We’ve been working for some time, here in REL, to shift attention from the data to the skills — did you ever notice how our Department logo steers clear of a kaleidoscope of world religions symbols and, instead, focuses firmly on the place where we do our work?
That wasn’t an accident.
And so it’s the work that we do in this location — i.e., defining, describing, translating, comparing, interpreting, and explaining — that has become our focus rather that the items on which we happen to practice these skills. Our premise is that whatever you study, whatever you talk about, you’ll likely need these skills, making what we do here pretty relevant — but not because we study some deeply trans-human thing of deep and abiding significance. A previous generation justified the field in just that way, but that’s not our approach, Instead, what we do is translatable because the knowing subject needs to define, describe, etc., just to make sense of the world she inhabits or in order for him to move around within it.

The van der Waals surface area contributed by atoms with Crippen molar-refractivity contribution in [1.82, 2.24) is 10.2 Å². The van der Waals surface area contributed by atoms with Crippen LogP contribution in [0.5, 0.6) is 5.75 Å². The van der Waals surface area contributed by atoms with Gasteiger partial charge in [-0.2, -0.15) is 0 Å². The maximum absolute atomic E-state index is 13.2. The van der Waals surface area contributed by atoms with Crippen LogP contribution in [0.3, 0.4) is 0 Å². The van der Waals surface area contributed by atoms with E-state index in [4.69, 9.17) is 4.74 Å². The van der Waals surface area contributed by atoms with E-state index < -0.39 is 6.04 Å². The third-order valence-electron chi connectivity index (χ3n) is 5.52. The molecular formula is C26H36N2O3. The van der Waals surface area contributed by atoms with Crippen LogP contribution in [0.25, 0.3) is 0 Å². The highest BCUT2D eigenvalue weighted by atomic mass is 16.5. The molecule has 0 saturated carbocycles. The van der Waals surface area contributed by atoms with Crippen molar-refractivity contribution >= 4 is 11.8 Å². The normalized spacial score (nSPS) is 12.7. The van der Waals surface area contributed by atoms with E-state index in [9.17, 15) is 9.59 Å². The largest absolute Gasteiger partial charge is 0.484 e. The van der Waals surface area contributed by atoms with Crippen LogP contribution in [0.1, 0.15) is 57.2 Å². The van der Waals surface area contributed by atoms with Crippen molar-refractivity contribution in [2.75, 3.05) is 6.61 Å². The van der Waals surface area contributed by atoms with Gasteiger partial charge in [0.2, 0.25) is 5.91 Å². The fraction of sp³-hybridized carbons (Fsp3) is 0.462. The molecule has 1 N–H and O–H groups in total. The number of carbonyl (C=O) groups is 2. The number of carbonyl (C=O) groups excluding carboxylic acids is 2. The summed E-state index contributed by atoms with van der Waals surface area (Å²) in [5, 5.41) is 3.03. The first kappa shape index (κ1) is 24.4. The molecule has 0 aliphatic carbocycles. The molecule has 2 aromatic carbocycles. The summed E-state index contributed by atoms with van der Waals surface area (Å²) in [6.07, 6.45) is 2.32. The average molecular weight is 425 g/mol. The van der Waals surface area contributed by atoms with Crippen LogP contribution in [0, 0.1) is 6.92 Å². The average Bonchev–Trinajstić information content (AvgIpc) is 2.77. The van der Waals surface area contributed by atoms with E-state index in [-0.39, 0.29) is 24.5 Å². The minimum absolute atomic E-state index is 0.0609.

It’s all about the skills.
But they’re skills that have long been used — so, despite what The Chronicle piece heralds as new (e.g., bodily ways of knowing), I’d suggest that there’s some benefit to portraying this so-called new canon as back to the basics.